Five steps to better health symptom Googling

You are 30 years old.  You smoked for 10 years but quit last year.  You started getting a dry cough recently and becoming strangely short of breath when walking long distances and you can hear yourself wheeze.  A search for “cough with wheezing” on Google returns a very long list of medical words – some you know, some you don’t – like asthma, emphysema, bronchiolitis.  And then you come upon some heavy-weight diagnostic jargon like “allergic bronchopulmonary aspergillosis,” “acute respiratory distress syndrome,” and “bronchogenic pulmonary adenocarcinoma.”

Now you are really worried.

Welcome to the world of medical information overload.

It is impractical to expect modern patients to stay away from the web for aches and pains.  Photo credit: Author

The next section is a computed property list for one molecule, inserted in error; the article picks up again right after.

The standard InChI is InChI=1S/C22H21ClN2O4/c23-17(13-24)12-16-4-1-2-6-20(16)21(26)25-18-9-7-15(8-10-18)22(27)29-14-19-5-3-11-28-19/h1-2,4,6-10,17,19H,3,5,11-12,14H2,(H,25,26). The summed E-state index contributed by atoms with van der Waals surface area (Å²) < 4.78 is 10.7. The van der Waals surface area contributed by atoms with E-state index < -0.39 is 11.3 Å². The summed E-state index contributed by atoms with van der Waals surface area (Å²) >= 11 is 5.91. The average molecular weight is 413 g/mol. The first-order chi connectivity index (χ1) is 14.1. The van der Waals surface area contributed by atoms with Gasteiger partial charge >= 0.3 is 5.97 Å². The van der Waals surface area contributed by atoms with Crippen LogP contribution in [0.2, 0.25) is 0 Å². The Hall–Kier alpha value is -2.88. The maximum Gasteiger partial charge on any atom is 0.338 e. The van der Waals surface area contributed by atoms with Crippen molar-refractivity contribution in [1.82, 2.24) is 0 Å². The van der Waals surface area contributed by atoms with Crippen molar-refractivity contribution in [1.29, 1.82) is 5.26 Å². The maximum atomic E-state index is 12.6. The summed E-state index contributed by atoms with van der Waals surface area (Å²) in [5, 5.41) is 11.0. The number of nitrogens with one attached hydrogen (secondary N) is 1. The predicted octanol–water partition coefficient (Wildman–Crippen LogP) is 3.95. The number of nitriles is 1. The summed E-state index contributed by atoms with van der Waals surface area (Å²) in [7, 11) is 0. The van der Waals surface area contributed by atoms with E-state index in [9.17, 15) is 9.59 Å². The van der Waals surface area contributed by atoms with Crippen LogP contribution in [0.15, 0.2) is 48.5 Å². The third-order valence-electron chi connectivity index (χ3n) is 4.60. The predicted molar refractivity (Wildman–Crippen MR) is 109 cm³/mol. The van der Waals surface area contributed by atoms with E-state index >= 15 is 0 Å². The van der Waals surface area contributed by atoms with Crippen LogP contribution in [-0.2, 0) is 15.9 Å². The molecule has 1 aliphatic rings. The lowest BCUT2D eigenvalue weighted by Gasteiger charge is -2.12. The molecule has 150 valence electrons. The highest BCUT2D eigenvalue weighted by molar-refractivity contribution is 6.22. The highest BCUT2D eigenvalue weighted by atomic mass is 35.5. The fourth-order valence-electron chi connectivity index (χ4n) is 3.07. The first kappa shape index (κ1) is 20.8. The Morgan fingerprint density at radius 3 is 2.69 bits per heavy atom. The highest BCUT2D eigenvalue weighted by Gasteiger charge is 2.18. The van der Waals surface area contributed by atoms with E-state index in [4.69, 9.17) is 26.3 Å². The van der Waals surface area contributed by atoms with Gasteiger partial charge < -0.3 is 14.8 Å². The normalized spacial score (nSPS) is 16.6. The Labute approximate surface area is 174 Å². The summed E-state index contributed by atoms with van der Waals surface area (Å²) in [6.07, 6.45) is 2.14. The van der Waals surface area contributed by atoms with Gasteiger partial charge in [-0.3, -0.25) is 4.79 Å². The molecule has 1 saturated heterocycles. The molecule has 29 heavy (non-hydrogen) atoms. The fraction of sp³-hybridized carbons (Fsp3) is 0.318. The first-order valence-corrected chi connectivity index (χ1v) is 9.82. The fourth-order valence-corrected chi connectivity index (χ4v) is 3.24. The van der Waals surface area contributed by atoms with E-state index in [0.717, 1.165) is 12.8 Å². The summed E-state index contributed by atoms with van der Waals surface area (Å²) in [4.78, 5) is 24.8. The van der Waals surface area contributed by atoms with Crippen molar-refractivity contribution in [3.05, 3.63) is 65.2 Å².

The web is a double edged sword for health information.  Photo credit: Author

Continue reading “Five steps to better health symptom Googling”

Five steps to better health symptom Googling

Experts Articulating Expertise

One problem with relying only on subject matter experts for course development is that experts can only articulate about 30 percent of their knowledge.

Ken Koedinger, Professor of Carnegie Mellon University, as cited.

This phenomenon is called the “curse of expertise,” and it shows up in all sorts of settings—not just the instructor who can’t communicate what she knows to her students, but also the parent helping with homework who can’t get a concept across to his child, the marketer or salesperson who misjudges what customers knows, and the manager who’s frustrated that his employees don’t “get it” more quickly.

Annie Murphy Paul, The Brilliant Report, as cited.

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